The ECB Meeting: Expect the Unexpected

Negative rates could be on the board when Draghi speaks Thursday

   
The ECB Meeting: Expect the Unexpected

The European Central Bank governing council meets tomorrow, and President Mario Draghi is expected to pull a few policy rabbits out of his hat. Based on the recent strength of European stocks, as measured by the Vanguard European Stock Index ETF (VGK), investors are expecting something big, such the launch of a Fed-style quantitative easing program.

european central bank ecb 630 300x225 The ECB Meeting: Expect the Unexpected
Source: Flickr

So, what’s all the commotion about? Why the sudden pressure for Draghi to act?

One word: Inflation. Or more accurately, a distinct lack of it. Inflation in the eurozone fell to a five-year low last month to just 0.5%, and the fear is that Europe will sink into outright deflation.

Deflation — or falling consumer prices — sounds delightful at first blush. Who wouldn’t like to pay less for the items they buy?

But deflation can create a slow-growth trap from which it can be dreadfully hard to escape. The expectations of lower prices becomes a self-fulfilling prophecy, and aggregate demand gets sucked out of the system. It is no coincidence that prices are falling in Europe at the same time that eurozone GDP growth has slowed to a crawl — just 0.2% as of last quarter.

Just ask Japan. Its recent flash of inflation notwithstanding, Japan has been fighting off deflation for more than two decades now, and its economy has been in suspended animation.

Draghi promised two years ago to “do whatever it takes” to save the euro. Preventing deflation from setting in is the single most important priority for him in keeping that promise.

So with that said, what should we expect tomorrow?

Draghi has teased us with talk of negative interest rates and bond-buying programs, but he’s been short on specifics. Here is what I expect tomorrow and what I suggest you watch for:

  1. Draghi will almost certainly cut the ECB refinancing rate (its equivalent of the Fed funds rate) from 0.25% to probably 0%. Alone, this policy move will not amount to much, as rates are already very low. But it is symbolic and sends a signal to the financial markets.
  2. Draghi probably will introduce negative interest rates on the deposits that eurozone banks hold at the ECB; currently, rates are at zero. The idea here is to spur Europe’s banks to actually do something with their cash rather than leave it on deposit at the central bank.
  3. Draghi may introduce a quantitative easing program that, like the Fed’s, injects record amounts of liquidity into the financial system by buying bonds.
  4. Draghi may reintroduce his Long-Term Refinancing Operation (“LTRO”), which provided virtually free three-year financing to eurozone banks during the pits of the sovereign debt crisis when the market seized up and other financing options evaporated. I consider this option less likely, as no bank wants the negative stigma associated with borrowing under LTRO, but some revised form of LTRO is a possibility.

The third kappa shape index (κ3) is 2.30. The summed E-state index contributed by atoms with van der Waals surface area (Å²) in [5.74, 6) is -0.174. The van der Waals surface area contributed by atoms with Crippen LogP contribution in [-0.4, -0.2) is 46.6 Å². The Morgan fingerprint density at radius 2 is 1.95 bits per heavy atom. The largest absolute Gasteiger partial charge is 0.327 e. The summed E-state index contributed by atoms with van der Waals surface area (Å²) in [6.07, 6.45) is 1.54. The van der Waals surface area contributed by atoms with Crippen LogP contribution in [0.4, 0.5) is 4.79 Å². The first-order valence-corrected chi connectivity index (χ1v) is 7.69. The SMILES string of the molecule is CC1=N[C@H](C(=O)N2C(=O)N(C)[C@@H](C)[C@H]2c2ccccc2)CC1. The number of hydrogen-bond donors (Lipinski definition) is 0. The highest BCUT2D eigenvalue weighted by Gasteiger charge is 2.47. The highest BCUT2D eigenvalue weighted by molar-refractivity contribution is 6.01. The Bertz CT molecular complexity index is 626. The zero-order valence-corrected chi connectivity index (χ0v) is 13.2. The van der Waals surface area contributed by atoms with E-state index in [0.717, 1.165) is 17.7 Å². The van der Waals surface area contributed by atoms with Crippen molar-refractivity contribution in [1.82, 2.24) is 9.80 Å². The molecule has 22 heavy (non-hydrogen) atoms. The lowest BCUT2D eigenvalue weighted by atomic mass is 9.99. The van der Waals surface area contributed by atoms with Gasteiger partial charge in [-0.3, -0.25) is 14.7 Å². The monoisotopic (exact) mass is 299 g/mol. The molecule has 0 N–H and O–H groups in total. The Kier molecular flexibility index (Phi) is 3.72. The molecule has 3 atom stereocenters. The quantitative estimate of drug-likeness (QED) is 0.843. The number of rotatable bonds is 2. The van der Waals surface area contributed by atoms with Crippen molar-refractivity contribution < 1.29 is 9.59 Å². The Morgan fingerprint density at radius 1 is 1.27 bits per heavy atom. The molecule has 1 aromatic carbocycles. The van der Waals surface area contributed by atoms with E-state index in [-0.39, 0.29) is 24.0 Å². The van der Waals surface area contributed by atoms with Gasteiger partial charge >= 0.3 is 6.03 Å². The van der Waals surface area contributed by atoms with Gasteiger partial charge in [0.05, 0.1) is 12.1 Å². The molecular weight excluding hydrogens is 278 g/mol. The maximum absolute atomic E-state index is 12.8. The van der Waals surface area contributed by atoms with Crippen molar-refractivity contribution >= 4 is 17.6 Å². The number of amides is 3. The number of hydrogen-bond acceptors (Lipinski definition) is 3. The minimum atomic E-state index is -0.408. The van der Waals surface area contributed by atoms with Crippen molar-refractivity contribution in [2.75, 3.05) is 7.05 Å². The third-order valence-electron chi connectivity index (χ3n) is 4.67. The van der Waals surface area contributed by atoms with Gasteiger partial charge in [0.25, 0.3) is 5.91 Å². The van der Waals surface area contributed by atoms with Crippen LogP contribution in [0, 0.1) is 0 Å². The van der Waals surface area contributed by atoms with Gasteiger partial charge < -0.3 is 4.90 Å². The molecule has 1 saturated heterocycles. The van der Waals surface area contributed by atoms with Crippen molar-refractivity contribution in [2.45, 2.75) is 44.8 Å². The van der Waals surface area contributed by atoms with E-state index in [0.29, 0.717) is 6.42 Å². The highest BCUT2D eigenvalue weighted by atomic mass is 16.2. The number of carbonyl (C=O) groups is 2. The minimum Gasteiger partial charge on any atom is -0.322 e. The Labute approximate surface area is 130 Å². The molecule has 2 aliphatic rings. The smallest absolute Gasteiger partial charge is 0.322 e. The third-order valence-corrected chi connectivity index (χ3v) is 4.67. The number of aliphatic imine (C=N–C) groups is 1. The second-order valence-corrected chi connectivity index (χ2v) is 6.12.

What would these policy options mean to investors?

I don’t expect a cut to the refinancing rate to make much of a difference at all. A drop from 0.25% to 0% just isn’t that significant. The negative interest rates on deposits are a different story, however. I do not see negative interest rates spurring European banks to lend to real Main Street businesses. But I would see them spurring banks to pull their cash out of the ECB and pour it into sovereign debt and high-quality corporate bonds. The result should be lower bond yields across the yield curve.

And what about quantitative easing? This is the potential “big bazooka” that could send Europe’s financial markets into overdrive the way that the Fed’s quantitative easing did here in the U.S.

There are a few problems, however. Germany has been against bond buying, considering it direct financing of eurozone governments, which is illegal. However, Germany has recently hedged this position. Earlier this year, Bundesbank President Jens Weidmann said that QE was not “out of the question,” though he preferred that the ECB buy non-governmental debt.

Expect any announcement on QE to be somewhat convoluted and muddled. Alas, this is the way things are done in Europe to keep all relevant parties happy.

How should investors proceed?

I wouldn’t recommend you run out and buy eurozone bonds, even though I see their prices rising. Yields are simply not high enough to compensate you for any loss in value due to currency moves.

Instead, I would recommend you take a look at European dividend-paying stocks. One brand new ETF option would be the WisdomTree Europe Dividend Growth ETF (EUDG).

EUDG has only been trading for about a month, and volume is still very low. But the ETF is one of the most direct ways I have found to date to play European dividend stocks. The portfolio is a virtual who’s who list of high-quality European dividend payers — names like Daimler (DDAIF), Siemens (SIEGY) and Anheuser-Busch InBev (BUD) — and its underlying index currently yields 3.2%.

Charles Lewis Sizemore, CFA, is the editor of Macro Trend Investor and chief investment officer of the investment firm Sizemore Capital Management. As of this writing, he was long DDAIF and SIEGY. Click here to receive his FREE weekly e-letter covering top market insights, trends, and the best stocks and ETFs to profit from today’s best global value plays.


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